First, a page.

This last fact is another reason why the current chemical control law in the US, the Toxic Substances Control Act (TSCA) is deemed insufficient by virtually all stakeholders and is expected to be "modernized" in 2010.
Wednesday, December 23, 2009
The European Chemicals Agency (ECHA) in Helsinki, Finland, is working hard to get prepared for the expected onslaught of registration dossiers that will be submitted in 2010. ECHA is putting some contingency plans into place as the first deadline for registrations - for high volume and high hazard chemicals - comes due on November 30, 2010.
While that seems like a long time from now, it isn't. Companies have been working hard for the last 2 years trying to get organized and coordinate with other companies that manufacture or import the same chemicals into Europe.
Two of the contingencies are a "back-up" IT system and a task force to monitor SIEF activity.
Currently all legal entities are required to submit their dossiers through ECHA's online REACH-IT system. Given that the system became overloaded and hard to access during the pre-registration period in 2008, where 2.4 million pre-registrations were received when only about 400,000 were expected, a back-up system is probably a good idea. ECHA has invited bids from three consortia for a contract to develop the back-up in the event of a total collapse of its REACH-IT system.
Another contingency is to appoint a team to monitor the activity of lead registrants and substance information exchange forums (SIEFs). SIEFs are the forums mandated by REACH in which all manufacturers, importers, and "only representatives" are required to work together to share data so as to limit unnecessary animal testing. Once hired and trained, the team will assess various scenarios ranging from a low number of submissions to a very high number of submissions. They will also be empowered to deal with any problems arising in the SIEFs that might endanger successful registrations by the deadlines. Given the ongoing problems many SIEFs have had getting organized and forming consortia, a little help from ECHA is likely to be very much appreciated by industry. In fact, industry has been pushing for more help in meeting deadlines for a long time.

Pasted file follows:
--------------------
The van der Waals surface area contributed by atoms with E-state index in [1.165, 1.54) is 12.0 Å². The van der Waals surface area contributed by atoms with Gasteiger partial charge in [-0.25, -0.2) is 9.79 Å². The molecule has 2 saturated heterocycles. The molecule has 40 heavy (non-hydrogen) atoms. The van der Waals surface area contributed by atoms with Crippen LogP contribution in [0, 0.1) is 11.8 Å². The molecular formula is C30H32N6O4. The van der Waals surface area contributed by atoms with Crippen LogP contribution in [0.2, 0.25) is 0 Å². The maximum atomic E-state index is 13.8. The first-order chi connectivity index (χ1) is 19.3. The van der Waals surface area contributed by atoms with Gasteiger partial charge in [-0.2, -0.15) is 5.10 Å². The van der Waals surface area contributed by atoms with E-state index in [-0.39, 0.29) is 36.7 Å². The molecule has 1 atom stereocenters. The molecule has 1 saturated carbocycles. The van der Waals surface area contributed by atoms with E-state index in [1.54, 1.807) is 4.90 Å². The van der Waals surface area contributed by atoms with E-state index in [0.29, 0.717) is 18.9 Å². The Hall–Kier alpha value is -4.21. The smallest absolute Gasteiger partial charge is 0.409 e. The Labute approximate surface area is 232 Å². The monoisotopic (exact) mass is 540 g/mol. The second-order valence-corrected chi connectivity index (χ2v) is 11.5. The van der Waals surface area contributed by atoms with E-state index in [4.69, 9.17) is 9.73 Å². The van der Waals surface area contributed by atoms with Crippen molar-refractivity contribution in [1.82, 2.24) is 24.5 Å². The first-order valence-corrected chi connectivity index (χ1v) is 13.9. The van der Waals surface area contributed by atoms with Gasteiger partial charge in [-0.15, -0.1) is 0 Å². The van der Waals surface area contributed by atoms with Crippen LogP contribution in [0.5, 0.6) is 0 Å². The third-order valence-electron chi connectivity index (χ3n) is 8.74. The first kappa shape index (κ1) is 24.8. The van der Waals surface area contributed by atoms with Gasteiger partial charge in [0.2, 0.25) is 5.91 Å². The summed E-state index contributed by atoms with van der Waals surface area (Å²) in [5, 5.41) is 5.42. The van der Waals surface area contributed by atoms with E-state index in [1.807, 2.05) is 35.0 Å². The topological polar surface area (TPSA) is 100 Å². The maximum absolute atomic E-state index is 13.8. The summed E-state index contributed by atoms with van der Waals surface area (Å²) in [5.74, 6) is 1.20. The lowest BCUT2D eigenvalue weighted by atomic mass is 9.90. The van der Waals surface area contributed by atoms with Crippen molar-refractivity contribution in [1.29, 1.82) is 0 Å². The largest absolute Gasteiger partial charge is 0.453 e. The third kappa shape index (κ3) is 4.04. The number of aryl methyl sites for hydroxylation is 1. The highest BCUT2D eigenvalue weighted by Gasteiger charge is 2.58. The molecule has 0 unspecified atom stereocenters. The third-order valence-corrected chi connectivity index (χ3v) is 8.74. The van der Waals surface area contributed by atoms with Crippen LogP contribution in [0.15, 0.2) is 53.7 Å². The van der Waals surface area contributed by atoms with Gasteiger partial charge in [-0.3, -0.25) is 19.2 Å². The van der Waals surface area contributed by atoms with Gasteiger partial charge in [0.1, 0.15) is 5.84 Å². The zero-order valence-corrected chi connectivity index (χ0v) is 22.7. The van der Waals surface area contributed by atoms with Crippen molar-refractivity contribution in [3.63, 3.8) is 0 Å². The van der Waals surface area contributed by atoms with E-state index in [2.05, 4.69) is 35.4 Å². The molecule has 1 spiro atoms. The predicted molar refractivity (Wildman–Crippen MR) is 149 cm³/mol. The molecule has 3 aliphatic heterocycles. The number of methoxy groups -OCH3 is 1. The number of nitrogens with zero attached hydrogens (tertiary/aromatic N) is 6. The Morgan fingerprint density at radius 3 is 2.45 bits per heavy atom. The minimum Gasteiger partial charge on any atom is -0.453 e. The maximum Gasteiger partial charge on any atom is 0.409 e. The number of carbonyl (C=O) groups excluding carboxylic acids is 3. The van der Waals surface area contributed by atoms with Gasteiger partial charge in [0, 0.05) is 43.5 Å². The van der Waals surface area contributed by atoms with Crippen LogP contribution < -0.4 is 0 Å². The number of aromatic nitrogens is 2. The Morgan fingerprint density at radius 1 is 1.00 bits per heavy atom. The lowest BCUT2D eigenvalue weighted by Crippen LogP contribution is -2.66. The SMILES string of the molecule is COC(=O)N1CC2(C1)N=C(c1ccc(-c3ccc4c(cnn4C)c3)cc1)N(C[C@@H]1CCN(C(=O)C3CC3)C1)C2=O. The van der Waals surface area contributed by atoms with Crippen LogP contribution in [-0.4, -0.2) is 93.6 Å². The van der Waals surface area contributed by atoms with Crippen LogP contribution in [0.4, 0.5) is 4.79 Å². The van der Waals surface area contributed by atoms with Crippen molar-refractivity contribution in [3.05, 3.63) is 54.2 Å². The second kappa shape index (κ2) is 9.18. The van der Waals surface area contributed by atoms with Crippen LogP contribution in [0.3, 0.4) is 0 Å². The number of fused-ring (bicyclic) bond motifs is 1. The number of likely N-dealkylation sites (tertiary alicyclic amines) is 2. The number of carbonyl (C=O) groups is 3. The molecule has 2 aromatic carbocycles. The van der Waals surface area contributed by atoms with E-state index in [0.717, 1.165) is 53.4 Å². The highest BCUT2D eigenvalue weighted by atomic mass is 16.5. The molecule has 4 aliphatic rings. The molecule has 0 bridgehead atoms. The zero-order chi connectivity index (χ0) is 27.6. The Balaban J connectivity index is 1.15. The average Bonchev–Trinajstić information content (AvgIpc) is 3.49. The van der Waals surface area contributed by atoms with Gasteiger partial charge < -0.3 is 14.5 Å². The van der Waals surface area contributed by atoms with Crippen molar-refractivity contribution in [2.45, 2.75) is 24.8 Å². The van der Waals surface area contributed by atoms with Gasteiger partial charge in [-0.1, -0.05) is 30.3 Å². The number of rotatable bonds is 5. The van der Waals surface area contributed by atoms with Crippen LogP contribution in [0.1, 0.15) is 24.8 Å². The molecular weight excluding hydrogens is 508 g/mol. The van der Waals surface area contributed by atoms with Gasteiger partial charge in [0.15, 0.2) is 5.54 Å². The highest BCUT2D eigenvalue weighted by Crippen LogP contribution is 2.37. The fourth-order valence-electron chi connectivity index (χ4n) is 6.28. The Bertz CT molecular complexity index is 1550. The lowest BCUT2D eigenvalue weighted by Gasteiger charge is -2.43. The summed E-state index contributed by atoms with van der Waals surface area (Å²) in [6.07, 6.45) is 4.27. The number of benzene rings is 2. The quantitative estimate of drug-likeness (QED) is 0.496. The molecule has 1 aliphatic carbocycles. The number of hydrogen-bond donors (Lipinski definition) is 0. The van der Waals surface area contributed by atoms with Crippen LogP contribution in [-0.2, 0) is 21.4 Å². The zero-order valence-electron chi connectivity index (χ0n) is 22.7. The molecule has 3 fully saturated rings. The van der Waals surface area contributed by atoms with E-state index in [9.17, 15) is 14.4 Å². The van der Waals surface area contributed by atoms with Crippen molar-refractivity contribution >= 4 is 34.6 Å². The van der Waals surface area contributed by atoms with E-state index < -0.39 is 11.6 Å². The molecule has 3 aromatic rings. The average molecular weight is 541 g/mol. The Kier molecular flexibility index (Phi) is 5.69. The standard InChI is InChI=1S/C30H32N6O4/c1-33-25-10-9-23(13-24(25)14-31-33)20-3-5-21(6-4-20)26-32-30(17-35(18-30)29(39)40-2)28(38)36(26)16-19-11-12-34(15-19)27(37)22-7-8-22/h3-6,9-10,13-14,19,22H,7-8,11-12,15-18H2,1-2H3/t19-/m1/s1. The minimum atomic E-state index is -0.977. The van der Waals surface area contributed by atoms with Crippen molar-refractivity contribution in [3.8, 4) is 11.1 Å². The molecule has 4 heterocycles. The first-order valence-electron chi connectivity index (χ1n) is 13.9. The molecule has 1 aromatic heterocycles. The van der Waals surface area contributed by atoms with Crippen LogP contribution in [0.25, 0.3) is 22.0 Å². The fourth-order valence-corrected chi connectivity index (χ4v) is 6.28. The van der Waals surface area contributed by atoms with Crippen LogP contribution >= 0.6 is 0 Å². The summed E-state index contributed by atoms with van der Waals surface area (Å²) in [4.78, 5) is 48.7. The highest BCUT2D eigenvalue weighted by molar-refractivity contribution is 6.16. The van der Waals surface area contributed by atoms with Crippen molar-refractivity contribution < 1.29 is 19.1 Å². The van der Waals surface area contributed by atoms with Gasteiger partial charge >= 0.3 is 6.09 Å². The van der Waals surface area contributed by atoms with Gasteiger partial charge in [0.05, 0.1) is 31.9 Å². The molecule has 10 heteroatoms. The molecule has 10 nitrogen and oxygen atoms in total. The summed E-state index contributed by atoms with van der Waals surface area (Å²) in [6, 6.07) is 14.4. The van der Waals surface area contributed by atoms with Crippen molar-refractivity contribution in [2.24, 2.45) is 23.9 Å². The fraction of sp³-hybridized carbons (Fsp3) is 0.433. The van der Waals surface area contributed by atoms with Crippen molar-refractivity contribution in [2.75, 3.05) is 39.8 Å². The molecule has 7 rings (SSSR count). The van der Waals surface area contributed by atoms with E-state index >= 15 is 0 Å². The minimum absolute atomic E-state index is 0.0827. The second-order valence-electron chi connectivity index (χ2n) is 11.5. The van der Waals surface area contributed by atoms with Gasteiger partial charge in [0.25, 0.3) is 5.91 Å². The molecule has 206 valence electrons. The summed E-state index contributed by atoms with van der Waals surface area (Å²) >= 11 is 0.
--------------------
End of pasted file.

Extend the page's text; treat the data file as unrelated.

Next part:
Another welcome sight was last week's release of much anticipated "technical completeness check tool." The TCC tool will enable registrants who have prepared the data in the IUCLID5 database to run the same automated check that ECHA will run once the registration dossier is submitted. To date, many of the early registration dossiers have failed to pass the completeness check, which automatically rejects dossiers even for minor deviations. Pre-checking with the TCC should mean most dossiers will pass the ECHA check quickly, and minimize any bottle-necking as companies find that everyone else is also trying to submit their dossiers at the last minute.
Monday, December 21, 2009
Those in the pesticide registration business have heard of Debbie Edwards, Director of the Office of Pesticide Programs at the USEPA since April 2007. A few days ago she announced her retirement, which is seen as a loss by industry because she was considered to be reasonable and effective in moving decision-making forward. The following is the email that is being distributed widely around EPA and the regulated community.
From: Debbie Edwards/DC/USEPA/US
To: OPP ALL
Date: 12/17/2009 04:53 PM
Subject: A message from the OPP Office Director